However, there are often extenuating circumstances that lead to the cremation of a believer’s body. For example: in some countries laws will not permit a body to be transported into or out of its borders without cremation. In other cases plagues and epidemics have sometimes led health authorities to enact specific regulations concerning the treatment of dead bodies. The atrocities of war have often destroyed bodies by cremation and even more degrading practices. In a number of crowded countries limited land space for burial has encouraged the use of cremation. But even if one should choose cremation apart from special circumstances, there is no biblical evidence for thinking a Christian will miss heaven because of cremation.

Within the Assemblies of God the Bible is the primary guide. God’s book speaks to the living; that all should believe, accept, and serve Christ in a manner that is pleasing to God while they are alive.

CONCERNS:

While some quickly dismiss the cremation issue as unimportant, we recognize it has caused distress and anguish to many surviving family members and friends. When differing interment procedures have been performed on a brother or sister in Christ, it has left some with the troubling question, "Will my loved one ever realize heaven?" It is here that we must rely on Scripture. Jesus’ own words concerning eternal life were, "I am the resurrection and the life. He who believes in me will live, even though he dies; and whoever lives and believes in me will never die (John 11:25,26)." Romans 10:9 says, "That if you confess with your mouth, Jesus is Lord, and believe in your heart that God raised him from the dead, you will be saved." There are no additional qualifications to salvation such as the mode of interment (see also: Romans 10:13; John 3:16-18; Mark 13:13; John 3:36; and John 6:51).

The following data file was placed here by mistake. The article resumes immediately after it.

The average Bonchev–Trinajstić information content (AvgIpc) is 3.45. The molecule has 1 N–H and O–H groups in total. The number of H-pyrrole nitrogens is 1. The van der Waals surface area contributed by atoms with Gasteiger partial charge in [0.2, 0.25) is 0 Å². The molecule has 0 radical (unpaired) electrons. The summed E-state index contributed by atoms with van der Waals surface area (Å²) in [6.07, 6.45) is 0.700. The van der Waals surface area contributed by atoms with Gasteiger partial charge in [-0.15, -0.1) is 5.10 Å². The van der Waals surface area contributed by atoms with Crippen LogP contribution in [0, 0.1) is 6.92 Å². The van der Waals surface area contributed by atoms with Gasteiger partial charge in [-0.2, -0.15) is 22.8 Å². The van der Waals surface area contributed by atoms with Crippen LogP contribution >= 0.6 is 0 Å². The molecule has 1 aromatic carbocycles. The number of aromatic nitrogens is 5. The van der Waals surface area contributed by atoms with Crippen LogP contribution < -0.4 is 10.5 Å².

A worry voiced among some Christians is: "How will God rapture the dead when their bodies are ashes, and in some cases scattered all over the earth?" The key here is to recognize the power of God. Certainly God, who breathed the world into existence, who parted the seas, who calmed the waters, and who raised His own Son from the dead, can account for our ashes and renew them into glorified beings on resurrection day.

The rising cost of funerals and burial plots is another matter of concern. Some families with limited resources may choose cremation for a departed loved one in order to avoid the added debt that can come from burial expenses. For those with financial stability to criticize such a family demonstrates a greater concern for legalistic tradition than for the well-being of an already hurting family.

We must never put an inordinate emphasis on interment methods. One would logically assume that the complete lack of biblical instruction on burial would indicate burial methods are of little concern to God. The message of the Bible strongly indicates it is one’s personal belief and commitment to Christ in life and not the manner of burial after death that affects one’s eternal reward.


The above statement is based upon our common understanding of scriptural teaching.

All Scripture quotations are from the New International Version (NIV) unless otherwise specified.